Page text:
Our family

North Sea Canal

Taking the Disney Magic through the North Sea Canal was a fascinating experience. The IJ drains into the North Sea here, but the sea level is above the polders, so a lock is required to allow ships to sail through without flooding half of Holland. We entered the canal, with our ship nearly at the maximum dimensions possible, before the river-side lock was raised. The sea-side lock slowly let water in, and over the course of an hour our ship slowly rose up to sea level. After we sailed out the largest water pumps in Europe dropped the water level in the canal down to river level again before opening the river-side lock. A marvel of engineering, especially when considering it was built 100 years ago, and the engineering does not stop at the ocean - a deep trench, the IJgeul, is required to get ships out to where the ocean is deep enough.

Watertower of IJmuiden, seen from the North Sea Canal


The White Cliffs of Dover


Dover Castle

The White Cliffs

The view to France



Feeding the farm animals at Fancy's Farm. Hayden was responsible for rationing the animal feed, doling out one piece at a time to me and Lydia. His favourites were the chickens.

Rock-hopping along the Jurassic coast at Portland Bill

Locals used this winch to drop their boat into the sea, followed by a sail out to the wrecks and scuba-diving to catch lobsters by hand.


The Azores

Ponta Delgada

Fire Crater Lake, the volcano crater makes up the mountains of the island

Caldeira Valha. The rainforest looked just like Australian rainforest; only after did we find out that it was largely seeded by Australian plants, with few indigenous plant species

Ribeira Grande had one of the loveliest town centres I have seen

Sao Miguel

Blue and Green Lake

Sete Cidades

Miradouro do Escalvado


Pirate Night

We all dressed up for Pirate Night

Hayden was a fierce pirate, and quickly took us captive

But he was no match for this three year old girl


Setting sail


How things work

Sometimes the questions Hayden asks reveal how much knowledge we take for granted. Last night we went out for a great Italian dinner after a full day exploring the Kennedy Space Centre. "Sweet home Alabama" was playing, and Hayden asked "which movie is this from?". We suddenly released that, never playing music in our house, Hayden was assuming that all songs were from movies, like his favourite Vaiana songs. He goes to music camp a few times a year, and learns songs every week at school, so he is exposed to music, just not in the professional format.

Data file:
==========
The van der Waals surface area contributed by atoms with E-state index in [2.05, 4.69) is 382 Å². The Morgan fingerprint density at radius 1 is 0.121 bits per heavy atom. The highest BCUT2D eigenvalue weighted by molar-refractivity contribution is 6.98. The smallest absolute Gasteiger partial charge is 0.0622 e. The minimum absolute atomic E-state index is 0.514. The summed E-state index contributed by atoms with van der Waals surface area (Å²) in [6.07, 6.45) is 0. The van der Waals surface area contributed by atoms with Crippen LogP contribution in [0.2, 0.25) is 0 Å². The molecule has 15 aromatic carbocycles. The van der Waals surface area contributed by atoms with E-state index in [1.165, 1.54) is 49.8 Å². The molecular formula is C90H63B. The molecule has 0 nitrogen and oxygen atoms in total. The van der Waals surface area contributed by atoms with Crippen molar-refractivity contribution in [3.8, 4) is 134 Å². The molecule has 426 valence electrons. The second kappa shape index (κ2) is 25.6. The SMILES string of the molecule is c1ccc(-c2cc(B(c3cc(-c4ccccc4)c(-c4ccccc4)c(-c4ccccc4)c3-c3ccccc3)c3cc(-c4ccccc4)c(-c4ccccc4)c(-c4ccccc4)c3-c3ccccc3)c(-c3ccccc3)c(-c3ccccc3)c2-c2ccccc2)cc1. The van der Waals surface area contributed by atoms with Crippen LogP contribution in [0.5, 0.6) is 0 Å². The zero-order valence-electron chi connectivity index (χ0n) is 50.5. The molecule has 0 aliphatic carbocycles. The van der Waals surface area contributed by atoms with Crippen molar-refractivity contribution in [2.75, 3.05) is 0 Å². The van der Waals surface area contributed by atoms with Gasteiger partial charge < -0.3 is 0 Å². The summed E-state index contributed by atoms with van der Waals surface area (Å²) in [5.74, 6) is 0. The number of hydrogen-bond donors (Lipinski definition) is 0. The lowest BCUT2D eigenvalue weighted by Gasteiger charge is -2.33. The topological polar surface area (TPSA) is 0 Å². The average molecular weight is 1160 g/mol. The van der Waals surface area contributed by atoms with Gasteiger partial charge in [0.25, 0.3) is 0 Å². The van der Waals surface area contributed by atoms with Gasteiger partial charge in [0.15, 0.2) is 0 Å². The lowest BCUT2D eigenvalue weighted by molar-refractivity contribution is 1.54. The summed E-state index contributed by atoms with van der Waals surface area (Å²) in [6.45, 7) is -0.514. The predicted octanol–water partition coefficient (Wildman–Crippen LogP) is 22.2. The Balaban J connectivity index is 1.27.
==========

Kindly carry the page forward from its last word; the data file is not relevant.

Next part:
Then this morning, Hayden was watching cartoons in bed. He told me, "I think the people here know that little ones like TV, so they put a TV in the little one's bedroom". Hayden has his own iPad, he watches YouTube videos with Lydia and we go out to the movies quite often, but he has probably only watched TV a few times at a friend's house. So this morning when he asked how to pause the TV so he could go potty, it makes perfect sense that he wouldn't know how TVs are different from an iPad.

From Hayden's perspective, of course, he sees the opposite. Yesterday many people came up to him and said he was an astronaut. He carefully explained to them all that he was not a real astronaut, not assuming that people would know. He then comes and laughs to us, "Mummy/Daddy, that person thought I was a real astronaut!"


Kennedy Space Centre

Guess who was excited to be visiting Kennedy Space Centre?

Watching SpaceX's launch being set-up

"Mission abort!"

Practising his run for the International Space Station

Hayden takes space very seriously. He wants to go the university to study engineering so that he can be an astronaut. He likes space a lot, and Mars is his favourite because it is where all the robots live.

Perhaps one day Hayden's space suit with Mars dust will be on display? Hopefully at the European Space Museum though.


EU open day

EU Open Day at the Commission. Hayden met Captain Europe, but was somewhat dubious.

Every country had a booth. Hayden's favourite was the Netherlands.

Disgracefully, the UK didn't bother to turn up for Open Day.

Fortunately, the official UK negotiator realised the collosal mistake the UK was making, and formally made a plea to re-join the EU.

The Minister for Belgium nominated the UK to rejoin the EU

Seconded by Poland

And the UK is back in the EU! Crisis averted everyone!


The Residenz’ wine-cellars

The Prince-Bishops of Würzburg were seriously rich. They lived in a castle above the city, and when castles became unfashionable they had a 300 room palace built in the city. Despite heavy bombing in WWII, much of the palace survived and the rest was painstakingly rebuilt in the original style, so today you can still see how decadently rich the Bishops lived. Gold leaf and marble cover the rooms, with the ceilings elaborately painted frescos.  It screamed the type of opulence that you can only get by giving billions of dollars to someone with the aesthetic taste of a five year old. An American colleague commented that it was such a different world from today. I gently ribbed back, “yeah, it is hard to imagine today a ruler who wants gold leaf covering their toilet and needs their entry to be announced by a fanfare of ‘hail to the chief’”.

The most interesting part of the Residenz is the wine cellars beneath, the largest in Germany and the oldest in the world, founded in 1128. At the end of our conference we got to walk through the stone catacombs; heavy stone encasing the enormous oak barrels, dark shadows punctuated only by candle light. An enormous cheese plater and the tasting of seven Franconian wines rounded out a very satisfying trip.

Clearly this castle doesn't cut it anymore, so time to build a palace:

The wine cellars. No tapping on the barrels, or else: 

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